Saturday, 23 May 2015

Campaign journal: "Archaeology in force"

The first regular session of my new campaign went off without too much trouble.  One player had to roll up a character, but he was good enough to arrive early and was more or less ready by the time the others showed up.  Due to an expected absence, I had one party member to "explain away".  Unfortunately I didn't write up notes immediately afterwards, so some of the order of things here is a little foggy.

The elven adventurers Aegis (a magic-user with some skill at arms) and Vhondrel (a cleric devoted to the savage elf god) had spent about a month in Tripoli, spending their new-found wealth, assimilating the lessons of their prior adventure, and considering fresh expeditions. (1)

One day an old woman from the desert accosted Vhondrel in the street, throwing sand on the elf-maid and chanting some sort of folk-magic rhyme to "bind" her to a pact.  Despite the strangeness of the encounter, the cleric decided to see what the nomad wanted.  Vhondrel was happy enough to use her healing touch to restore an infant to good health and even happier that the nomads offered to lead her to a ruin in the sands, possibly the site of ancient treasures.

Wednesday, 20 May 2015

Game preparation time!

I haven't had as much time for reviewing modules this week as last because I'm preparing to DM on Saturday.  (I'll be expanding a one-shot adventure into a campaign in my old milieu.)  This leads to a straight question: am I running anything from the last slate of reviews?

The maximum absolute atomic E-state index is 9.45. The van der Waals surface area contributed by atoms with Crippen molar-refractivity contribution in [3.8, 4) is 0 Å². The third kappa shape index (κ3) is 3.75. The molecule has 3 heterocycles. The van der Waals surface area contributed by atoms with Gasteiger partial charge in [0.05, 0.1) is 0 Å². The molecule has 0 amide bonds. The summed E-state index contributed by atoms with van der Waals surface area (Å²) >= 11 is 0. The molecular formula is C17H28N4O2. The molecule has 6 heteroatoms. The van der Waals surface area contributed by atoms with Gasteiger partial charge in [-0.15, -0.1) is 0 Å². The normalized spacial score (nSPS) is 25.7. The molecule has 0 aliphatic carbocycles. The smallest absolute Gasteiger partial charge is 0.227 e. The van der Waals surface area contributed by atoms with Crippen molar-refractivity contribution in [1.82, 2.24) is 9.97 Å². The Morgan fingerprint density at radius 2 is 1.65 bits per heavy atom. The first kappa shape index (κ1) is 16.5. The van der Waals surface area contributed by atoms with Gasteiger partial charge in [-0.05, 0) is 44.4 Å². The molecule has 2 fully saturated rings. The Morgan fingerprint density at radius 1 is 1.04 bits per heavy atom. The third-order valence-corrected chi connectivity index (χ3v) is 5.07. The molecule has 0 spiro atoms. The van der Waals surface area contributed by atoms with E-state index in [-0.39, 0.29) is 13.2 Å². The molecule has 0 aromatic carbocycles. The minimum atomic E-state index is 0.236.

Not this time, but I thought about it.  Beer of the Gods just about squeezed in, but as we're kicking things off I don't think that the GagMen's tidy little palate-cleanser is really necessary.  Steve Gilman's Shrine of Sruukor was my other main option, especially as Steve was good enough to send me a free copy of the second part of the Sundered Chronicles!  However, I was determined to keep in a "Cross and Crescent" motif and Aranure doesn't quite fit.  I've actually decided to take out the graph paper and chart a new low-level area connected to the last campaign's main dungeon, with an eye towards developing a mega-dungeon for continuing play.  Perhaps unsurprisingly, the giant class will be making an appearance - and I've had some new insights into the nature of elves...

Tuesday, 19 May 2015

Stupid, Chaotic, Warlike: The giant class as combatants

Foreword: I mentioned in my review of Issue 11 of & Magazine that I had some disagreements with the views expressed in that issue's special feature articles.  Rather than clutter that post with my views and make it seem that I hadn't enjoyed &11, I'm taking up some of the controversies here.  Because & Magazine is primarily an AD&D 1e publication and that's the game I tend to play, all of my references to the game manuals are for that system.

The special features of &11 opened with Getting More Mileage from Goblinoids by Bryan Fazekas.  Unfortunately it's not a guide on improving the performance of one's savage litter-bearers, but instead an essay to DMs on why the giant class ought to be than just dumb brutes and sword fodder.  The article starts off by suggesting that the reason for the "brute" assumption is the portrayal in Tolkein's work and its many derivatives, which is plausible.  Fazekas then goes on to review the intelligence and alignment of the giant class in order to justify more nuanced tactics.  Much as I'm inclined to accept that more dangerous orcs, goblins, and so forth are a good idea, I don't really agree with the assumptions and I think they lead to making the giant class less interesting - and less dangerous!

Monday, 18 May 2015

Review: & Magazine, Issue 11